The illustrations in this book may appear to be fun little illustrations, but they are not just caricatures. The suffragettes were very real people and I think that the illustrations in this book represent them and their cause at the time very well. As eventually the Suffragettes did win their battle for the right to vote, most people remember the suffragettes as winners, however they did not win the right to vote easily. There were many small battles that failed before they won the war! It was not an immediate, or quick win either. It was a slow, gradual or compromises to gain small wins.
The other thing Lauren, and I admit I remember about Mrs Banks (from Mary Poppins) is her badge. The real suffragettes had badges ad slogans such as "Votes For Women", "Deeds Not Words", "Dare To Be Free" which were also displayed on banners. There was also newspapers such as "The Suffragette", "Votes or Women" and "The Vote" anything to spread the world to the masses and attract them to join and fight the cause too.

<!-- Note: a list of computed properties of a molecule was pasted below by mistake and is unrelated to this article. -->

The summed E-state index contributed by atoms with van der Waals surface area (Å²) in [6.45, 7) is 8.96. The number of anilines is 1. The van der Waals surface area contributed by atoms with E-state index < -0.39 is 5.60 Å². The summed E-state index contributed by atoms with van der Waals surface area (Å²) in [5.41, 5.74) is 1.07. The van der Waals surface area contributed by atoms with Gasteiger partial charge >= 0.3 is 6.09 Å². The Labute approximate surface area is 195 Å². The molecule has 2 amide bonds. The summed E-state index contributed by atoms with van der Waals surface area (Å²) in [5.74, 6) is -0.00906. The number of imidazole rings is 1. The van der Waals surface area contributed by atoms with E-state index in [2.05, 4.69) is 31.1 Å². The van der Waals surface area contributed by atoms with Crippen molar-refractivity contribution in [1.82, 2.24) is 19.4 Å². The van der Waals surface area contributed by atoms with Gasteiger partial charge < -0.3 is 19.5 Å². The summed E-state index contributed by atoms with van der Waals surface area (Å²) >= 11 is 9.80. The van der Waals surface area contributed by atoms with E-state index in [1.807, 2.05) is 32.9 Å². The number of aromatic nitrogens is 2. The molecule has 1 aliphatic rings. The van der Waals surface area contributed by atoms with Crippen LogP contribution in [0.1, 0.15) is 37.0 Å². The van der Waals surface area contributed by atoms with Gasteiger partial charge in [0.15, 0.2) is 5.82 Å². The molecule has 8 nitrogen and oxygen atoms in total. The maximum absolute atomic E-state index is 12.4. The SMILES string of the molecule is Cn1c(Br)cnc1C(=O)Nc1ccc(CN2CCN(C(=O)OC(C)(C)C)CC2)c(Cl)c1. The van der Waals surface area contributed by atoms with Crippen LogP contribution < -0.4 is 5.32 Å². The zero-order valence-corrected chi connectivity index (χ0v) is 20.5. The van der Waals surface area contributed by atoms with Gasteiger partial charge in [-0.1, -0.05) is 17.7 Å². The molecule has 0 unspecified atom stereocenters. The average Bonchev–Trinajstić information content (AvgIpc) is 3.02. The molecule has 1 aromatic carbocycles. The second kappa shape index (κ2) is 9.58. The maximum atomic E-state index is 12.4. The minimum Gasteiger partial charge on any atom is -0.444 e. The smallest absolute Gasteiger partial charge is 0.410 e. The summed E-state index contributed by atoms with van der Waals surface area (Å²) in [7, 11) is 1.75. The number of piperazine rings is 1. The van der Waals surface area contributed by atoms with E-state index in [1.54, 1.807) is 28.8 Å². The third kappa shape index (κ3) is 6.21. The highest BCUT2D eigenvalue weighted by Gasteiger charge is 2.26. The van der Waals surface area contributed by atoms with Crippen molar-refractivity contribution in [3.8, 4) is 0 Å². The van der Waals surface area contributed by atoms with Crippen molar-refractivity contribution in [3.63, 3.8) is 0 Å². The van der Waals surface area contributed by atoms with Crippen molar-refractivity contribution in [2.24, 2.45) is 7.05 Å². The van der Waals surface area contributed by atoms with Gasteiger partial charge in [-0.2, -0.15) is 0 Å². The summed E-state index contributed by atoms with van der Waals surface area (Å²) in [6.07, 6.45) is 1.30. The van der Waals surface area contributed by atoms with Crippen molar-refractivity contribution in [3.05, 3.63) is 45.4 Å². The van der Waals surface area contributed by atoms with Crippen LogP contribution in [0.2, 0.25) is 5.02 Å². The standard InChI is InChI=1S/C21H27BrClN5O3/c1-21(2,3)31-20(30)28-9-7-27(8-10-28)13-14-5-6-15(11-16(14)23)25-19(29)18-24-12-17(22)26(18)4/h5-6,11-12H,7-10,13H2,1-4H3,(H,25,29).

The introduction by the author David Roberts explains how he was inspired to write this book. It was 1984 when David learnt about the Suffragettes. It was his school teacher who had strewn some books on a table ad given the class an end of year exam project to both write about and illustrate. It was a book about suffragettes that caught Davids attention. David was intrigued by the two women wearing prison uniforms on the front cover. David did his project and years later it was that project that he based this book on. David enjoyed creating illustrations from some of the stories he read about.

The book introduces the reader to the big names and the more controversial escapades in the suffragette movement such as, Mary Leigh hurling slates off a rooftop at the Prime Ministers car! Or Miss Spark & Miss Shaw barracading themselves in at the top of the Monument Tower in London in order to unfurl a masssive banner which read, "Death or Victory" and then showered the crowd below with pamphlets declaring "Votes For Women". The Suffragettes didn't always get treated well or welcomed. For example Muriel Matters was pelted with rotten fish when she gave speech.

Some of the laws around that time seem odd in our modern day, such as, when/[ if a woman married she had to promise to obey her husband!